There are two new sheriffs in town and there’s room enough for both of them. Both played by David Oyelowo in separate series, one about our nation’s history and another set in a dystopian future, the 47-year-old British actor enforces the law. Oyelowo, best known for his portrayal of Martin Luther King Jr. in 2014 selmaHe currently stars as Sheriff Holston in the Apple TV+ adaptation of Hugh Howey’s celebrated science fiction novel, Silo. Later in the year, he’ll (most likely) don an actual sheriff’s hat at Paramount’s under reeves, the true-life story of the first black deputy US sheriff west of the Mississippi River.

In Silo, Oyelowo watches over a post-apocalyptic underground structure that houses 10,000 people. Humanity is forced to live in a massive silo because the air outside is toxic and kills anyone who breathes it in a matter of minutes. Or have the lords of the silo been lying? A great mystery, of course, ensues. Silo it is the last Dystopian tale to hit the streaming wars, picking up the slack from Hulu The Handmaid’s Tale and HBO The last of us. Maybe it’s some pandemic that still has us all in an existential tailspin.

“What I love is the fact that we were doing something contemporary that speaks to the now, in terms of some of the themes, and I think that’s what makes great television,” Oyelowo tells me over Zoom.. You are calling from a remarkably well-lit room in Fort Worth, Texas, where you are currently filming. under reeves. But for now, our minds are still deep in the world of Silo. When you look, there’s so much that’s relevant to what you’re seeing on the news today,” he says. “Being a human being is having to accept the fact that your time here is finite.” All the shows that They highlight that fact, they speak to the reality of our very existence and how much is at stake as a result.”

Here, Oyelowo dives further into the depths of the silo and shares his reaction to a big twist in silos second episode, how he avoided the pressure to follow up selmaand why did you want to work with yellow stone creator taylor sheridan in Under Reeves.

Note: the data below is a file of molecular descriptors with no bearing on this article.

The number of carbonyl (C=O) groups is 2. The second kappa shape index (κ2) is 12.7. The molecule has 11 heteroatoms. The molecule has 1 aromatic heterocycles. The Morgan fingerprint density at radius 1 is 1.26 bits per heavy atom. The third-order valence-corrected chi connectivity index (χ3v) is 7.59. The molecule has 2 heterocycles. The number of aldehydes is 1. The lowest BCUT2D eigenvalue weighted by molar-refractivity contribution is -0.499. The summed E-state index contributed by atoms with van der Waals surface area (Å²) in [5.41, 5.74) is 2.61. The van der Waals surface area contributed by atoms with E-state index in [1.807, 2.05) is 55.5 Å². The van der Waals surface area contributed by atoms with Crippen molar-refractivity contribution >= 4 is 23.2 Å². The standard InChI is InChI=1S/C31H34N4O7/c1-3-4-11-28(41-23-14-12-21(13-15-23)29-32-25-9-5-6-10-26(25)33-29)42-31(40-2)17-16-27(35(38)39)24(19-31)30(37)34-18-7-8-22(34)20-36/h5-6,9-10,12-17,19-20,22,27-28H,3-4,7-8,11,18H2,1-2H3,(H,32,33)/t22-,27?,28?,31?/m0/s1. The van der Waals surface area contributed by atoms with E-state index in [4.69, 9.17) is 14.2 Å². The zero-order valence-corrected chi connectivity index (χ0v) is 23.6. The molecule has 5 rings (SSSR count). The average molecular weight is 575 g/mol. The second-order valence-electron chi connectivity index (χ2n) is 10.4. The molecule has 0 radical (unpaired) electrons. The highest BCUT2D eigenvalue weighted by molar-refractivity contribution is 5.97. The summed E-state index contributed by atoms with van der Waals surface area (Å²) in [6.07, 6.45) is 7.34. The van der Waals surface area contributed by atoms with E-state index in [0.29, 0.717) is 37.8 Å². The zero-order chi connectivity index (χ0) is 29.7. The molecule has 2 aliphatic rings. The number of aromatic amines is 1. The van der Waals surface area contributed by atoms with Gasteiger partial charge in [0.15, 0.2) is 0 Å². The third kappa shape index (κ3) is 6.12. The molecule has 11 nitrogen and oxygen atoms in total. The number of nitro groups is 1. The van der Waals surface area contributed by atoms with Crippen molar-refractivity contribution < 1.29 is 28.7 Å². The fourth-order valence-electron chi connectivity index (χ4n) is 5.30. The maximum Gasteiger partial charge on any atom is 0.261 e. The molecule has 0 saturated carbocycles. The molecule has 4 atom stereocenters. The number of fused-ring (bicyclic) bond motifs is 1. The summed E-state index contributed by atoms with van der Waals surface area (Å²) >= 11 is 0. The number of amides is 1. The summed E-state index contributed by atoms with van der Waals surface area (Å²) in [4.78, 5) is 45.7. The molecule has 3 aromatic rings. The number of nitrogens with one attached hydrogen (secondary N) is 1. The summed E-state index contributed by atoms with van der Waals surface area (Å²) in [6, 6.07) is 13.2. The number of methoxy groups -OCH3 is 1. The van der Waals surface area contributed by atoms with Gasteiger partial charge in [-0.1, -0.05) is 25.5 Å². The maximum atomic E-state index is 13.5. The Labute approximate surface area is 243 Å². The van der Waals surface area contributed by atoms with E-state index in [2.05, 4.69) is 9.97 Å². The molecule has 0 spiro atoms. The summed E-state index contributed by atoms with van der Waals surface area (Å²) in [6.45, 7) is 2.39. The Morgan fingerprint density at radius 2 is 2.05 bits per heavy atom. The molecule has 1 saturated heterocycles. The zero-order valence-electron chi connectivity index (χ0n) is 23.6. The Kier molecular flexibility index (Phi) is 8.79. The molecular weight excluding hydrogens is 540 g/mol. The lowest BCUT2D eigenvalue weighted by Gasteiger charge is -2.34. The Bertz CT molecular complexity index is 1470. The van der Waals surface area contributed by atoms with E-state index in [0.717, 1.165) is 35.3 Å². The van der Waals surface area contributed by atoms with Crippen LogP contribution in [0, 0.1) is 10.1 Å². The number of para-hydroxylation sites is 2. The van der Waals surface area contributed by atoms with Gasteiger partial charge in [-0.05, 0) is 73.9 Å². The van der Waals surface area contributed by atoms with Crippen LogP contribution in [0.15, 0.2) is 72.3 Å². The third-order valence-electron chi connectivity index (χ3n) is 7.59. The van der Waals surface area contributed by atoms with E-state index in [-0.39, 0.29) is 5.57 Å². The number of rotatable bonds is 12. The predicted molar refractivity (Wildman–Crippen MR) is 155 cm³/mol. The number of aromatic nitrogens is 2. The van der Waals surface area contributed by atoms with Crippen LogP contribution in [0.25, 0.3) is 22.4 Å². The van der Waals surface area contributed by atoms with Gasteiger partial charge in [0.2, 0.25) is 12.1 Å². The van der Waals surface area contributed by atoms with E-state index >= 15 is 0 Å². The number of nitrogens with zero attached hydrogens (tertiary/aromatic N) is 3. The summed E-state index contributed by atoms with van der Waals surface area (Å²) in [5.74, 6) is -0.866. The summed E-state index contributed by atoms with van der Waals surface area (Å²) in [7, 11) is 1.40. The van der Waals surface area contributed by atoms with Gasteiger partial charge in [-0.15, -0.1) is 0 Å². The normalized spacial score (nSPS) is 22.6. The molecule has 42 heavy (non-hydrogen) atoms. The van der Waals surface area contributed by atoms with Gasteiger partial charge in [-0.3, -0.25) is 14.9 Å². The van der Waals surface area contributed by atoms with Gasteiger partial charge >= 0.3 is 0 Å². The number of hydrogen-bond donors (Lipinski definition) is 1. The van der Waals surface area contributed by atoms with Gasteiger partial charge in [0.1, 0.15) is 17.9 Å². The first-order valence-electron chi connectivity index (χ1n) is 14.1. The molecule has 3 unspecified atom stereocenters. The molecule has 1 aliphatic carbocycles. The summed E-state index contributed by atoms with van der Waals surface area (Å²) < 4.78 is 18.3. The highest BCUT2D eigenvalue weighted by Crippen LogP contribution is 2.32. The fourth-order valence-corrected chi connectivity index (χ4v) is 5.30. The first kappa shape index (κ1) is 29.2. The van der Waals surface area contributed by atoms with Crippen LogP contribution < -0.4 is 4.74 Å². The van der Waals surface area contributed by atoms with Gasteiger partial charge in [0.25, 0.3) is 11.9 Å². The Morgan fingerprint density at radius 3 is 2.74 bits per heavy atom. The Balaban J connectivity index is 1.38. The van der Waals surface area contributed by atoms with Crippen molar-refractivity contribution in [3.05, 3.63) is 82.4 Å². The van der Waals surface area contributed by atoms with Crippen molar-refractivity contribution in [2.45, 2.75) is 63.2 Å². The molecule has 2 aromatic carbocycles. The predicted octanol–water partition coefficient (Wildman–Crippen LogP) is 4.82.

david oyelowo silo appletv

“I found it really compelling and, in a way, an insight into society,” Oyelowo tells Esquire. Silo.


ESQUIRE: If you were in the silo in real life, as David Oyelowo and not Sheriff Holston, what would your job be?

DAVID OYELOWO: Oh wow. That is a very good question. I would love to be a tour guide, because it would be very fast. There’s not much of it, so I’d have really good hours and I could go home and relax. The reality is that human beings are not designed to live underground. There are literal conditions that miners have encountered, and people spending a lot of time underground or without natural light, it’s just not what we’re designed for. There are real reasons why it’s not the most fun place on the planet.

They could use a good show to see!

And some sun. [Laughs.]

What initially drew you in, Sheriff Holston?

It was the script. I found it really compelling and, in a way, an insight into society. Yes, it’s a sci-fi show, but I found many aspects of it pertinent to a post-COVID world, where we’ve all had to ask existential questions. Then there was the ordinary, relatable, grounded nature of how the show begins. Holston and his wife, Allison, played by Rashida [Jones]—we find them wanting to start a family, which is something many people can relate to. But under these circumstances, it is a population-controlled environment. The stakes are high when you are given the opportunity to try for a family, and then given a finite amount of time to try. So it’s the combination of the ordinary and the extraordinary that really drew me so much.

Once these questions start to be asked, you pull on that thread and it unravels rather devastatingly.

Do you think people will be surprised by your big twist at the end of the second episode?

I hope people are surprised. I certainly was when I read the scripts. And those surprises don’t diminish, I know what continues to happen later in the show. It is a very, very fragile existence. It raises a question, because the way things start to fall apart in the silo is almost an argument for the authoritative nature of things that are in place. Because once these questions start to be asked, you pull on that thread and it unwinds rather devastatingly.